Every one of us has a story and our stories reveal who we are and what we are about. Our stories are built from those experiences that show themselves to us to learn the lessons we are meant to learn. These experiences influence us because every one of them creates an opportunity to look at why we do the things we do, why we react the way we react and why we feel the way we feel. At the core of our story is our personal program built on the agreements we have made about how we should show up in the world. These agreements form our habits, and our habits create our belief system. Our belief system dictates how we see the world and how the world in turn sees us.
Through my story, you’ll learn how important it was for me to really understand myself, know what I believed and see examples of how those beliefs influenced the way I behaved and the decisions I made. You’ll feel my struggle in the face of adversity and follow me along my journey to the opportunities and gifts on the other side by asking the question “Could this be grace?”
To learn more about me professionally, jump to the bottom of the page.
I graduated from the University of Alberta in 1975, was married that summer, and began teaching in a small rural school in Parkland School Division. My daughter, Maren, was born June of 1979. My marriage ended two years later and my teaching assignment was now in a much larger school and I joined the local running club.June, 1979
Shortly after joining the running club, I met my soul mate Roy. Roy was also a teacher in Parkland School Division working at a different school. We were married in June 1982. We had two sons, Erik born in 1983 and Ben 4 years later 1987.June, 1982
In their very early years, both Ben and Erik required many operations to treat an aggressive retinal disease. As Ben’s vision health deteriorated, we began to realize that he was likely going to lose his vision. As a result, I left teaching to pursue graduate studies at the University of Alberta.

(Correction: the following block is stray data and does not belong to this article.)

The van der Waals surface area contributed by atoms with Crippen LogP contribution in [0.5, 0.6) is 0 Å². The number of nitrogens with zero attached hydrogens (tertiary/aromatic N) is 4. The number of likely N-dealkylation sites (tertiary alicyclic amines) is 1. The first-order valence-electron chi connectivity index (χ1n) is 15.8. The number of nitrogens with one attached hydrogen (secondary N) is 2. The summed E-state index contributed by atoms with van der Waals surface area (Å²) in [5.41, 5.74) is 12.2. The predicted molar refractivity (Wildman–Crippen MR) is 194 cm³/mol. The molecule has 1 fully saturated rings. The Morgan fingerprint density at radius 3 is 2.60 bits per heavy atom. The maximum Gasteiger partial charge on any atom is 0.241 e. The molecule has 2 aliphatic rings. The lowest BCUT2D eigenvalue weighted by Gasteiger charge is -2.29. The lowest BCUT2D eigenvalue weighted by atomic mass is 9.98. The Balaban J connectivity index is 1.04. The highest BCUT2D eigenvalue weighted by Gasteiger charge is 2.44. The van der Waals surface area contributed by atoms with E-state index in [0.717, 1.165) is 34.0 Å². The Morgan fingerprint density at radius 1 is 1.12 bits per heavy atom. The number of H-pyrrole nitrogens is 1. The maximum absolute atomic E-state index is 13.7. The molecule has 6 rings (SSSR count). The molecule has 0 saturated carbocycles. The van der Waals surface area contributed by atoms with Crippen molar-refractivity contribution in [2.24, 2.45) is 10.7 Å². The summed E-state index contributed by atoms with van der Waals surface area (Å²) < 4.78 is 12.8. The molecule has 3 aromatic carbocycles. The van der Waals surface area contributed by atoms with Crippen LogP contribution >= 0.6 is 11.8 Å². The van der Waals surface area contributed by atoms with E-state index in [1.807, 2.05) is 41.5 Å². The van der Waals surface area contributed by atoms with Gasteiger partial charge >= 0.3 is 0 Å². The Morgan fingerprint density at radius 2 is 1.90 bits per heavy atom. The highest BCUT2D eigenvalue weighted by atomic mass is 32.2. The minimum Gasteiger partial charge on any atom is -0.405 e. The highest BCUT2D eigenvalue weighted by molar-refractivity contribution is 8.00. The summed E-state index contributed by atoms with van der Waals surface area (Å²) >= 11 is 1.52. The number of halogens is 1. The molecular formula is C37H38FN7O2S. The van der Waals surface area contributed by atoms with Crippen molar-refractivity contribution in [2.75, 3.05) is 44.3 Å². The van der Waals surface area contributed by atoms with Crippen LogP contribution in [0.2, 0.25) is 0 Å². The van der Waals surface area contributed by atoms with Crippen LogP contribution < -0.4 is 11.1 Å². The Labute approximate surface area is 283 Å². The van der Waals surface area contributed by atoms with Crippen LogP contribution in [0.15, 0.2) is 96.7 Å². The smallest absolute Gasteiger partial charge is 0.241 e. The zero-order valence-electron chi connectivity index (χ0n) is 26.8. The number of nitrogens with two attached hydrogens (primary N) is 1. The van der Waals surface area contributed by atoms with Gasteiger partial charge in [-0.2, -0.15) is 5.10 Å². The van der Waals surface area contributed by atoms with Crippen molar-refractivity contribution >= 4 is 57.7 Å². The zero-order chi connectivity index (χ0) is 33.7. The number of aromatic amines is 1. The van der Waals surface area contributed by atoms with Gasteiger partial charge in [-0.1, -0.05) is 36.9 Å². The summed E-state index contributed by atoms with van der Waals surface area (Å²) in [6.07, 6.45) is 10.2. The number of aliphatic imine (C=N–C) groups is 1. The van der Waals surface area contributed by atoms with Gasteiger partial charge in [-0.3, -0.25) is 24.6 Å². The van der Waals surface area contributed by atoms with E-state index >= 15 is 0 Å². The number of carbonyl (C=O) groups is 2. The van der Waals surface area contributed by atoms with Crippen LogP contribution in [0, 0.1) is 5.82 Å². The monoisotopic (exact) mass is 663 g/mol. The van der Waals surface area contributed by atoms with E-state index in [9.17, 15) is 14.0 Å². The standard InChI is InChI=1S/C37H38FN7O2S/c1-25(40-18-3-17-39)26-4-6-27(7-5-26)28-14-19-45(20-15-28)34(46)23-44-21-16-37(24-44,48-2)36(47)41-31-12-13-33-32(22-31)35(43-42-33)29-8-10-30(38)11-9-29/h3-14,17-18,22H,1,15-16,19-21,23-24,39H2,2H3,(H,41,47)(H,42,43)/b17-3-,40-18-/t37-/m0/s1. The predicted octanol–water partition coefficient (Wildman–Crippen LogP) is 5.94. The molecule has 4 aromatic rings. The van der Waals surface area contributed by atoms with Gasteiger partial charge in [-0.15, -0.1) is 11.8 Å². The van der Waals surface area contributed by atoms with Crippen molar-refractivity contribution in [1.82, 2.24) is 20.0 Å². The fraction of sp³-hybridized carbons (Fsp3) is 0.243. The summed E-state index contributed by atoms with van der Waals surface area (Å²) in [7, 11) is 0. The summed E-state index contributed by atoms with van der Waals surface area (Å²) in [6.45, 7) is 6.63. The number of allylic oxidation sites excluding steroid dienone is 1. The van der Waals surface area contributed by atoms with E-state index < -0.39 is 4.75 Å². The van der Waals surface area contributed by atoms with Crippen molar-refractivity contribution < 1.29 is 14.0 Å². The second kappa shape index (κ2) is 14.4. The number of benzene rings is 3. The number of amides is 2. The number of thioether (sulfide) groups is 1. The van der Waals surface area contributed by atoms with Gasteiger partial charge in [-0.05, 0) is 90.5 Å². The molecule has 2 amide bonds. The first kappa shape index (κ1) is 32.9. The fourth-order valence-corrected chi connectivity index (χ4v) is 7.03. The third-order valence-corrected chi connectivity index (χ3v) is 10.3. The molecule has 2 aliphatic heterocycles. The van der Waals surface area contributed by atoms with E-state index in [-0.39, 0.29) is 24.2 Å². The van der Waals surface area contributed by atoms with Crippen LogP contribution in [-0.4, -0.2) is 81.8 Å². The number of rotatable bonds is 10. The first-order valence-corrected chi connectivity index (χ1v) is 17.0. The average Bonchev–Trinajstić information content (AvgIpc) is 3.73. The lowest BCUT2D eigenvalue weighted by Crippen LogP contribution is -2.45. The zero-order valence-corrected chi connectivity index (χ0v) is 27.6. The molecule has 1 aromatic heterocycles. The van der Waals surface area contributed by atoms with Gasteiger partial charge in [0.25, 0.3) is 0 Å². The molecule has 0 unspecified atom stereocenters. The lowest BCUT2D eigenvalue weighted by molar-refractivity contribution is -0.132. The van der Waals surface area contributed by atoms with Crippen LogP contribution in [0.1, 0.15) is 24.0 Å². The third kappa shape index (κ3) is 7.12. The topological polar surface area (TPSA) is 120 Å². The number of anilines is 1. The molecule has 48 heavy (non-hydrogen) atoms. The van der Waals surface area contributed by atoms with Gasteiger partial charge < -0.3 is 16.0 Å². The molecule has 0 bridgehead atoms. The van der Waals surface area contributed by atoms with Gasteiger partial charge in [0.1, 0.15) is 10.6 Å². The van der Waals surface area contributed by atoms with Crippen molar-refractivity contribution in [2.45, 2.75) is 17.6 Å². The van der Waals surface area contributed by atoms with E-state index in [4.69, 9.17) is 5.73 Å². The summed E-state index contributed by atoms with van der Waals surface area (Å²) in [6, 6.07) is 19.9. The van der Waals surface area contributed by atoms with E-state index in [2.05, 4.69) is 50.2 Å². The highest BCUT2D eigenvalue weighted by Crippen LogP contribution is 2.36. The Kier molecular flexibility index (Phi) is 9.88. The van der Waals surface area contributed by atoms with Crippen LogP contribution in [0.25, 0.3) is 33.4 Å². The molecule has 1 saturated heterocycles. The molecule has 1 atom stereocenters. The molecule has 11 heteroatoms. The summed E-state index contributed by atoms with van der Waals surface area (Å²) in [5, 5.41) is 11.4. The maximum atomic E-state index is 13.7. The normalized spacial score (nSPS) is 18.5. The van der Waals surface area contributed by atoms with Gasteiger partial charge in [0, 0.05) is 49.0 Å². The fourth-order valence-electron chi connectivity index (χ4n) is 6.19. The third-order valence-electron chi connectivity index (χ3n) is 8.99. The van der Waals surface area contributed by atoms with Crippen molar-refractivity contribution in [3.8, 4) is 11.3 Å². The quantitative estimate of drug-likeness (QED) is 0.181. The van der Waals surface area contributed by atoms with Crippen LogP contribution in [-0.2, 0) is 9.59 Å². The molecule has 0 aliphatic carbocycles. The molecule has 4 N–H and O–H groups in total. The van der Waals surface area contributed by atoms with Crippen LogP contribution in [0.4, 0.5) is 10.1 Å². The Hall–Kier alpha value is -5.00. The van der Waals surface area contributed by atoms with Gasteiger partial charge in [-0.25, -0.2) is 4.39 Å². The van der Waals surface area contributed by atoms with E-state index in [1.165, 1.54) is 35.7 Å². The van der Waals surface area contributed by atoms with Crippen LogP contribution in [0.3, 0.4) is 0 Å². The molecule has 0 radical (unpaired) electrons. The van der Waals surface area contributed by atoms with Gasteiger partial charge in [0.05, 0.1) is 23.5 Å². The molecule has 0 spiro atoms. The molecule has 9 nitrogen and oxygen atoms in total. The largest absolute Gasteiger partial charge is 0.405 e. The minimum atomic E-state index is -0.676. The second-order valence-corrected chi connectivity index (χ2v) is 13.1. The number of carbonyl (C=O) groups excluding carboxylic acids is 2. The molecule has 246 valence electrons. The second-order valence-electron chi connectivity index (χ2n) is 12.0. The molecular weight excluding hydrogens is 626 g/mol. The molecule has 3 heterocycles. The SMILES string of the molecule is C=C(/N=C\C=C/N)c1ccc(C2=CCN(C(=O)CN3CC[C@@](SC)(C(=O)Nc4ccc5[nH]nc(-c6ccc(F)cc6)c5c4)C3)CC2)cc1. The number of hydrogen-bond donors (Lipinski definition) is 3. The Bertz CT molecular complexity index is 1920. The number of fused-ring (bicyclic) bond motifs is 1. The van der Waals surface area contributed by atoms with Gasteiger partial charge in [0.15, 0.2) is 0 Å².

I completed a Master’s degree in severe disabilities, a Ph.D in educational psychology and became a registered psychologist in 1998. I was focused on educational practice to support students with diverse learning needs. This was my passion.
During my studies, I worked as an educational consultant supporting students identified with visual impairments. After graduating I worked with Battle River School Division as their Special Education Coordinator and later moved to Wetaskiwin School Division as the Director of Educational Services.
In addition to pursuing graduate studies and taking on new career opportunities, I was also very active in as a volunteer. As a result, I acquired over twenty years of experience as a volunteer with the Canadian National Institute for the Blind (CNIB). During this time, I filled a number of roles including, research activities, committee work, volunteering at CNIB events as well as extensive governance experience provincially and nationally.
During my time at Alberta Education, I worked as a senior program manager and later became the Director of Inclusive Learning Supports Branch. The Inclusive Learning Supports Branch provided the leadership for a major review of special education in the province and as this project unfolded, I had the privilege of becoming the project lead. Our project developed a framework called, Setting the Direction which outlined the design for the development of an inclusive education system. This framework was approved by government for implementation.